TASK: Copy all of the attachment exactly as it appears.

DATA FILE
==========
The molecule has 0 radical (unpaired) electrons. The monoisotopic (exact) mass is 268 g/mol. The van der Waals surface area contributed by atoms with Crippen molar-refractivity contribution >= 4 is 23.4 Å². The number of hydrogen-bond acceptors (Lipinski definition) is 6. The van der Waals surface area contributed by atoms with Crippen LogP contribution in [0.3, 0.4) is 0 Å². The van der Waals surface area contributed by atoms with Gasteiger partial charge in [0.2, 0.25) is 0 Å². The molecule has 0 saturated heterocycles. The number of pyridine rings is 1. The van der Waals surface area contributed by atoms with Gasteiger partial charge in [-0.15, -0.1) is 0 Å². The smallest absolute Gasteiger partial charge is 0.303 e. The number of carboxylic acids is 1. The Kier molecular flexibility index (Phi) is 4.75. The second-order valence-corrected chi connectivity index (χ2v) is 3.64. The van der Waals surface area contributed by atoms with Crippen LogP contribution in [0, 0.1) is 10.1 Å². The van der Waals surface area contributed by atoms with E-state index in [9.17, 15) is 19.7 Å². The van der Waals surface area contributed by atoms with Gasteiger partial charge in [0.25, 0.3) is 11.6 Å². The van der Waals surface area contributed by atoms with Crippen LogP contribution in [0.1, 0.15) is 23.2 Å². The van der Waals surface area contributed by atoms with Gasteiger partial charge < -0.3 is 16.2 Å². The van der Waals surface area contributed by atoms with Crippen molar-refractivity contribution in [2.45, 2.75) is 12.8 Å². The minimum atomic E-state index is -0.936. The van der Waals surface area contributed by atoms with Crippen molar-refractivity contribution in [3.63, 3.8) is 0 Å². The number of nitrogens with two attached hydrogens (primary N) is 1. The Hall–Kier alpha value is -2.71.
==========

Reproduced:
The molecule has 0 radical (unpaired) electrons. The monoisotopic (exact) mass is 268 g/mol. The van der Waals surface area contributed by atoms with Crippen molar-refractivity contribution >= 4 is 23.4 Å². The number of hydrogen-bond acceptors (Lipinski definition) is 6. The van der Waals surface area contributed by atoms with Crippen LogP contribution in [0.3, 0.4) is 0 Å². The van der Waals surface area contributed by atoms with Gasteiger partial charge in [0.2, 0.25) is 0 Å². The molecule has 0 saturated heterocycles. The number of pyridine rings is 1. The van der Waals surface area contributed by atoms with Gasteiger partial charge in [-0.15, -0.1) is 0 Å². The smallest absolute Gasteiger partial charge is 0.303 e. The number of carboxylic acids is 1. The Kier molecular flexibility index (Phi) is 4.75. The second-order valence-corrected chi connectivity index (χ2v) is 3.64. The van der Waals surface area contributed by atoms with Crippen LogP contribution in [0, 0.1) is 10.1 Å². The van der Waals surface area contributed by atoms with E-state index in [9.17, 15) is 19.7 Å². The van der Waals surface area contributed by atoms with Gasteiger partial charge in [0.25, 0.3) is 11.6 Å². The van der Waals surface area contributed by atoms with Crippen LogP contribution in [0.1, 0.15) is 23.2 Å². The van der Waals surface area contributed by atoms with Gasteiger partial charge < -0.3 is 16.2 Å². The van der Waals surface area contributed by atoms with Crippen molar-refractivity contribution in [2.45, 2.75) is 12.8 Å². The minimum atomic E-state index is -0.936. The van der Waals surface area contributed by atoms with Crippen molar-refractivity contribution in [3.63, 3.8) is 0 Å². The number of nitrogens with two attached hydrogens (primary N) is 1. The Hall–Kier alpha value is -2.71.